- By kevin
- On May 23, 2018
- North America
- Travel Tips
Though blowing through your travel fund is a cinch in Boston, there are plenty of things to do in Boston that won't cost you a penny; the lovely Boston Public Garden and the lively Faneuil Hall Marketplace can be experienced without opening your wallet. And you can find the Boston tour from New Jersey on the Globerouter.com website with discount price.
Best Things To Do in Boston:
Stretching 2? miles, the Freedom Trail weaves past 16 of the city's most historic sites, including Faneuil Hall Marketplace, the Paul Revere House and Old North Church. Taking in all of the trail's attractions requires at least half a day (and some comfortable walking shoes), but you can easily plot points of interest before you begin your jaunt from Boston Common.
Though most recent visitors agreed the trail is easy to navigate on your own, some culture hounds said joining one of the walking tours with the 18th-century costumed Freedom Trail Player tour guides offers an informative, 90-minute introduction to Boston's revolutionary roots. If you have a Go Boston Card, standard guided tours are covered by your pass.
To reach Boston Common and start your trail tour, take the Red Line or Green Line to Park Street Station and head to the Boston Common Visitor Center. Some guided tours start a few stops into the route at Faneuil Hall Marketplace. Limited street parking is offered in the area, so leave early if you plan to drive. Tours operated by the Freedom Trail Foundation are available daily from 11 a.m. to 4 p.m. Most tours cost $12 to $20 per person (discounted rates are available for seniors, students and children ages 6 to 12). If you choose to do a self-guided tour, a smartphone app is offered on the Freedom Trail's website for $4.99. Walking the trail is free, though some attractions along the trail do charge admission fees.
Faneuil Hall Marketplace
Four buildings – Faneuil Hall, Quincy Market, North Market and South Market – constitute Faneuil Hall Marketplace, with the oldest being Faneuil Hall. Built in 1742 and now located on the Freedom Trail, Faneuil Hall has had a long and important history in Massachusetts politics. Samuel Adams once stood here to push for resistance against the British, and abolitionists and suffragists have stood on their soapboxes here. In fact, this is where Jonathan Mayhew famously challenged the Sugar Act of 1764 by proclaiming, "no taxation without representation." Since Mayhew's declaration, the marketplace has expanded to include more than 100 shops and restaurants.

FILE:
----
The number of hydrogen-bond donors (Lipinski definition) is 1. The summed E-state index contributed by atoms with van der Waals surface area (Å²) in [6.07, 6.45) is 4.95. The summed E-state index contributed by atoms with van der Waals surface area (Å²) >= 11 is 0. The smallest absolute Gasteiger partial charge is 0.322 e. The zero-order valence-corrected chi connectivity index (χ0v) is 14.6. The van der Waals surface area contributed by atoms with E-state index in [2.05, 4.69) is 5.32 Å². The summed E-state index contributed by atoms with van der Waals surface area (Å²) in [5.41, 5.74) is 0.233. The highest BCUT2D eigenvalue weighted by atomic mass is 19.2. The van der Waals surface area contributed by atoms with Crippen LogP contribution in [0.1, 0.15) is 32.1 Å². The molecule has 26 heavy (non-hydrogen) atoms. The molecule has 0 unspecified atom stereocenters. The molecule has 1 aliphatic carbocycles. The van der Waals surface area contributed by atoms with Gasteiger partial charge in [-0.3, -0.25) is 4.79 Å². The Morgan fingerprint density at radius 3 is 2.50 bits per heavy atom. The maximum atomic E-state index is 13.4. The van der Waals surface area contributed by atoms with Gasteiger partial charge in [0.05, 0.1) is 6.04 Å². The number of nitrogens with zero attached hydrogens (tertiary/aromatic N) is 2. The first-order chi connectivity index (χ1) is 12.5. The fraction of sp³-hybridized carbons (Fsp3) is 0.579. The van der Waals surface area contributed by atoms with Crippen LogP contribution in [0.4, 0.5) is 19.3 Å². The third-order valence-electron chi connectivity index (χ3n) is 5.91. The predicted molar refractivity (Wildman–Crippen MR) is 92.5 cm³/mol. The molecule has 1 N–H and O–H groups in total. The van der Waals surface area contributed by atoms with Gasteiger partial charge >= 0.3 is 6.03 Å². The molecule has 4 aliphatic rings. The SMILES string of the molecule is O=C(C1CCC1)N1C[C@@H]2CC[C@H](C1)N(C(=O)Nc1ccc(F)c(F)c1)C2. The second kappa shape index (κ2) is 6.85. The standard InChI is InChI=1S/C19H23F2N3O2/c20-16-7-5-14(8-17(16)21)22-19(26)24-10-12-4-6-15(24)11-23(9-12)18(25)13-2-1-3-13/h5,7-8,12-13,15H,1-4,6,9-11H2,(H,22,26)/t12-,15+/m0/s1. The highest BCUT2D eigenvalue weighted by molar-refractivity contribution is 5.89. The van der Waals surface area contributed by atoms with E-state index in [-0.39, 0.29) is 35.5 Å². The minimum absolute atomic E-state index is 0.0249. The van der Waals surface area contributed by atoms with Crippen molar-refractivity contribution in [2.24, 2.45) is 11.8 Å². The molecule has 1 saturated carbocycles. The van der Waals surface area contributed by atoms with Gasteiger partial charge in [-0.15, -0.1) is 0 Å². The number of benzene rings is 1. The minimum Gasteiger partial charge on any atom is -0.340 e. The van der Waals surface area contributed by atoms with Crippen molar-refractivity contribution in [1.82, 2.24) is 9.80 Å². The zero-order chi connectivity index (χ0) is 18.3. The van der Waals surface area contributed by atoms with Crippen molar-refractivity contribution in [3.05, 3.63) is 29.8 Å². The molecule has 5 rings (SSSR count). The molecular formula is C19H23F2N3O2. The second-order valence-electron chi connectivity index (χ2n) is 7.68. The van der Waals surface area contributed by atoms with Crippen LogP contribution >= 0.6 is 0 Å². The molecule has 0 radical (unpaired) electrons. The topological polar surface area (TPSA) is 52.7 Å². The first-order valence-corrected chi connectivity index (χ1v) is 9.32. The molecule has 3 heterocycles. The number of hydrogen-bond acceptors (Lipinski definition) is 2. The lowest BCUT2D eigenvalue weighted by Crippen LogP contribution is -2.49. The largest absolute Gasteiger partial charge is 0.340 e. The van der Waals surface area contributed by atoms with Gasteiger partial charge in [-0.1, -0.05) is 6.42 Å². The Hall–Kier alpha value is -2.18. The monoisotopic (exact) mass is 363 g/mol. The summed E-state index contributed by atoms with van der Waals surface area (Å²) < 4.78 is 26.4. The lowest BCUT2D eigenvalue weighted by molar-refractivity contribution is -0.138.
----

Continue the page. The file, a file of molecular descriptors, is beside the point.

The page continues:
Some former visitors caution that the items sold at Faneuil Hall Marketplace are a bit overpriced. However, if you're looking to kill some time or snap some great photos, consider strolling through the market's halls. You'll also find various cuisines served in Quincy Market if you're in need of a quick bite. Keep in mind that this market gets crowded quickly (especially on weekends and in the summer), so it's best to visit during a weekday if you don't want to encounter hordes of people.
The marketplace welcomes visitors Monday through Thursday from 10 a.m. to 7 p.m., from 10 a.m. to 9 p.m. Fridays and Saturdays, and from noon to 6 p.m. on Sundays. (Restaurant and store hours may vary, so it's best to consult Faneuil Hall Marketplace's website before you visit.) To reach Faneuil Hall Marketplace, which sits just south of the North End in downtown Boston, travelers can take the "T" to the Aquarium, Haymarket or Government Center subway stations. Eight bus routes stop a block away on Congress Street, and a parking garage can be accessed on Broad Street. If you want to save on parking, consider purchasing your ticket online in advance for a discount. No fees apply to enter any of Faneuil Hall Marketplace's buildings, and free tours and performances are occasionally provided in South Market and outside Faneuil Hall.